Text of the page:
Kids Health Info

Labial fusion

  • Labial fusion is common in young girls.  It is the term used to describe the condition when the two sides of the labia stick or join together. The join (or fusion) will usually separate by itself by the time your daughter has her first period.  Treatment is not usually needed or recommended because it can cause your daughter more pain and anxiety. There is also a risk that the fusion will return if any treatment occurs.

    Signs and symptoms

    The join in the labia is down the middle where you can see a thin, light streak. It is almost never present at birth, but more commonly develops between about one to two years of age. 


    Doctors are not sure what causes some girls to have labial fusion. It seems it may sometimes happen after an inflammation of the labial area. This may have been caused by a simple infection such as vulvovaginitis. 

    Labial fusion - RCH KHI


    The join (or fusion) usually separates naturally by the time your daughter has her first period. This happens slowly. There is no pain and she will not notice it happening. Medical treatment, massage or cream is not usually needed.

    Medical treatment to pull apart the labia is not recommended, as there is a high risk that the adhesion or fusion will return. The procedure can be painful and your daughter might grow up worrying that there is something wrong with her. Leaving it alone is the safest and most effective treatment.

    What to expect

    Very occasionally a girl may get a urinary tract infection (UTI). This is not common and can usually be treated simply and effectively. If there is even a very small opening (one millimetre or more) there is enough space for the urine (wee) to drain.

    There is no relationship at all between labial fusion and any other medical conditions. Labial fusion does not have any effect on future fertility. As an adult, your daughter will be able to have sex and be able to have children the same as other women.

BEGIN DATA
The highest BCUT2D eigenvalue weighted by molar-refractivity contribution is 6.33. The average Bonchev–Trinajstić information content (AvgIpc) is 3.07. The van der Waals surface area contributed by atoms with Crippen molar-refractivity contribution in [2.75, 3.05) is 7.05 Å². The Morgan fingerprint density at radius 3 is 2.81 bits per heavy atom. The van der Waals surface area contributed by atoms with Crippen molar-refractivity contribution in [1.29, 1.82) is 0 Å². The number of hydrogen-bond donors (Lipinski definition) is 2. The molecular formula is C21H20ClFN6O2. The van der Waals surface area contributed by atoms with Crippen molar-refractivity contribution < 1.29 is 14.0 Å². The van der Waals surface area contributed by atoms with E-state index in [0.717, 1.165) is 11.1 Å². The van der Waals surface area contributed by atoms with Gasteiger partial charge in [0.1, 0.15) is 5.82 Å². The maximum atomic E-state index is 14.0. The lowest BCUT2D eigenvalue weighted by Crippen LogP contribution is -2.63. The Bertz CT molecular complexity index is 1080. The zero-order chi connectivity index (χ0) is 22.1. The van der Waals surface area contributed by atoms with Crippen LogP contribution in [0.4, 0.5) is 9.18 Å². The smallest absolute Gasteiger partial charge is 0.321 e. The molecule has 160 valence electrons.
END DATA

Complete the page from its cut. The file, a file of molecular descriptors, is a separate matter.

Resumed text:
Your local GP or family doctor can normally diagnose this condition. There is no need to see a specialist. As long as the fusion is not causing a problem it can be left alone until it disappears. 

    Key points to remember

    • Labial fusion is common.
    • It does not usually cause any other symptoms.
    • It is not related to other problems.
    • The fusion will normally separate naturally by the time your daughter has her first period.
    • The safest, most effective and least stressful thing to do is no treatment.

    For more information



    Developed in consultation with the Department of Paediatric Gynaecology. First published Feb 2006. Updated November 2010.

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This information is intended to support, not replace, discussion with your doctor or healthcare professionals. The authors of these consumer health information handouts have made a considerable effort to ensure the information is accurate, up to date and easy to understand. The Royal Children's Hospital, Melbourne accepts no responsibility for any inaccuracies, information perceived as misleading, or the success of any treatment regimen detailed in these handouts. Information contained in the handouts is updated regularly and therefore you should always check you are referring to the most recent version of the handout. The onus is on you, the user, to ensure that you have downloaded the most up-to-date version of a consumer health information handout.